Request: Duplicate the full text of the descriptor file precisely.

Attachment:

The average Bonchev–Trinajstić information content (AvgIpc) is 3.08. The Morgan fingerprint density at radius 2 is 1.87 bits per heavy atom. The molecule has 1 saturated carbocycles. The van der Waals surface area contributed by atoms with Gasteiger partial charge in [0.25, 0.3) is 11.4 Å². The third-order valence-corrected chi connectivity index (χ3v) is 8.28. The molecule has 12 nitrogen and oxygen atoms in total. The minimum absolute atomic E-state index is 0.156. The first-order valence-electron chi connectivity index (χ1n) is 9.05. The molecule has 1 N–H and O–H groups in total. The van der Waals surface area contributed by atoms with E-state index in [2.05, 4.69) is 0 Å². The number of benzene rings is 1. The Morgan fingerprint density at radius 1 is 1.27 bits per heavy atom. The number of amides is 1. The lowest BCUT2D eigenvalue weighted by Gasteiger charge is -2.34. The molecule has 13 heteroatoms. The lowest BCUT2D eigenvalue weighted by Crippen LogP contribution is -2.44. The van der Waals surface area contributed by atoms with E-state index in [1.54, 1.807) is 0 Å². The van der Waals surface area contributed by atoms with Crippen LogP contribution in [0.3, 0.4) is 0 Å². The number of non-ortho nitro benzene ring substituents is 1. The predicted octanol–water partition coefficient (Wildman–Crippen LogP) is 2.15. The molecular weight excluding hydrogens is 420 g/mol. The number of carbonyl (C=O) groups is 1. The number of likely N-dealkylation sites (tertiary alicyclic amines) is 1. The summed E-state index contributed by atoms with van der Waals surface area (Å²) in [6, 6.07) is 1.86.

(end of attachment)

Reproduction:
The average Bonchev–Trinajstić information content (AvgIpc) is 3.08. The Morgan fingerprint density at radius 2 is 1.87 bits per heavy atom. The molecule has 1 saturated carbocycles. The van der Waals surface area contributed by atoms with Gasteiger partial charge in [0.25, 0.3) is 11.4 Å². The third-order valence-corrected chi connectivity index (χ3v) is 8.28. The molecule has 12 nitrogen and oxygen atoms in total. The minimum absolute atomic E-state index is 0.156. The first-order valence-electron chi connectivity index (χ1n) is 9.05. The molecule has 1 N–H and O–H groups in total. The van der Waals surface area contributed by atoms with E-state index in [2.05, 4.69) is 0 Å². The number of benzene rings is 1. The Morgan fingerprint density at radius 1 is 1.27 bits per heavy atom. The number of amides is 1. The lowest BCUT2D eigenvalue weighted by Gasteiger charge is -2.34. The molecule has 13 heteroatoms. The lowest BCUT2D eigenvalue weighted by Crippen LogP contribution is -2.44. The van der Waals surface area contributed by atoms with E-state index in [1.54, 1.807) is 0 Å². The van der Waals surface area contributed by atoms with Crippen LogP contribution in [0.3, 0.4) is 0 Å². The number of non-ortho nitro benzene ring substituents is 1. The predicted octanol–water partition coefficient (Wildman–Crippen LogP) is 2.15. The molecular weight excluding hydrogens is 420 g/mol. The number of carbonyl (C=O) groups is 1. The number of likely N-dealkylation sites (tertiary alicyclic amines) is 1. The summed E-state index contributed by atoms with van der Waals surface area (Å²) in [6, 6.07) is 1.86.